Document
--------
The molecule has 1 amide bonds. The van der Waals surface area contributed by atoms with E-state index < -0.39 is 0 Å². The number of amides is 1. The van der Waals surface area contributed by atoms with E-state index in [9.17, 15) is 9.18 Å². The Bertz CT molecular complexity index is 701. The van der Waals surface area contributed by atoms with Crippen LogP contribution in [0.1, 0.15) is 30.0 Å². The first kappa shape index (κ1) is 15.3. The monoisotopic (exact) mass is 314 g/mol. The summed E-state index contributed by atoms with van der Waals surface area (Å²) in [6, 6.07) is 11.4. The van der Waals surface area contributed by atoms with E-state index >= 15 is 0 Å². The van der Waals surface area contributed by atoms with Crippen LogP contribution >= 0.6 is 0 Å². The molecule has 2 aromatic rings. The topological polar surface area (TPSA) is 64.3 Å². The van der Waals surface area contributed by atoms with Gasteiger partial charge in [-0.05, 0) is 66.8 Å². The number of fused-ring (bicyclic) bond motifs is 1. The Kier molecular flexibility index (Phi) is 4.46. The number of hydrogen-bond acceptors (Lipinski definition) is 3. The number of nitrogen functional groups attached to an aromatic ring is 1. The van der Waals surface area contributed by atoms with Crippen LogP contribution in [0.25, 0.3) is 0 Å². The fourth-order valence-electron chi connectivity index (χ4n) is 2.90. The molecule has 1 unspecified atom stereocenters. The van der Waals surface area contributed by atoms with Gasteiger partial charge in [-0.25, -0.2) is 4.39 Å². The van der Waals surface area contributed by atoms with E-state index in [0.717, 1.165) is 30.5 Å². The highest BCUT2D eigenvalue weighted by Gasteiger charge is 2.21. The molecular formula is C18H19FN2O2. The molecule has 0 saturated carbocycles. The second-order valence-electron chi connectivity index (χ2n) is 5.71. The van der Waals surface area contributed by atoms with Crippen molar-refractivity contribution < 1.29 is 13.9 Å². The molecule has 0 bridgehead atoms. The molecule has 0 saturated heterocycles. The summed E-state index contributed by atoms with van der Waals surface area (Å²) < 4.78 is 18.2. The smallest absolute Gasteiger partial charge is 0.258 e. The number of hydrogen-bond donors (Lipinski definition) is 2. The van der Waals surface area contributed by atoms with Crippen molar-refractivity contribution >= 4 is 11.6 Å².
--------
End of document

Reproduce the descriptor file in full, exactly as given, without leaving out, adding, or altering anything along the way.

The molecule has 1 amide bonds. The van der Waals surface area contributed by atoms with E-state index < -0.39 is 0 Å². The number of amides is 1. The van der Waals surface area contributed by atoms with E-state index in [9.17, 15) is 9.18 Å². The Bertz CT molecular complexity index is 701. The van der Waals surface area contributed by atoms with Crippen LogP contribution in [0.1, 0.15) is 30.0 Å². The first kappa shape index (κ1) is 15.3. The monoisotopic (exact) mass is 314 g/mol. The summed E-state index contributed by atoms with van der Waals surface area (Å²) in [6, 6.07) is 11.4. The van der Waals surface area contributed by atoms with E-state index >= 15 is 0 Å². The van der Waals surface area contributed by atoms with Crippen LogP contribution >= 0.6 is 0 Å². The molecule has 2 aromatic rings. The topological polar surface area (TPSA) is 64.3 Å². The van der Waals surface area contributed by atoms with Gasteiger partial charge in [-0.05, 0) is 66.8 Å². The number of fused-ring (bicyclic) bond motifs is 1. The Kier molecular flexibility index (Phi) is 4.46. The number of hydrogen-bond acceptors (Lipinski definition) is 3. The number of nitrogen functional groups attached to an aromatic ring is 1. The van der Waals surface area contributed by atoms with Crippen LogP contribution in [0.25, 0.3) is 0 Å². The fourth-order valence-electron chi connectivity index (χ4n) is 2.90. The molecule has 1 unspecified atom stereocenters. The van der Waals surface area contributed by atoms with Gasteiger partial charge in [-0.25, -0.2) is 4.39 Å². The van der Waals surface area contributed by atoms with E-state index in [0.717, 1.165) is 30.5 Å². The highest BCUT2D eigenvalue weighted by Gasteiger charge is 2.21. The molecular formula is C18H19FN2O2. The molecule has 0 saturated carbocycles. The second-order valence-electron chi connectivity index (χ2n) is 5.71. The van der Waals surface area contributed by atoms with Crippen molar-refractivity contribution < 1.29 is 13.9 Å². The molecule has 0 bridgehead atoms. The molecule has 0 saturated heterocycles. The summed E-state index contributed by atoms with van der Waals surface area (Å²) < 4.78 is 18.2. The smallest absolute Gasteiger partial charge is 0.258 e. The number of hydrogen-bond donors (Lipinski definition) is 2. The van der Waals surface area contributed by atoms with Crippen molar-refractivity contribution >= 4 is 11.6 Å².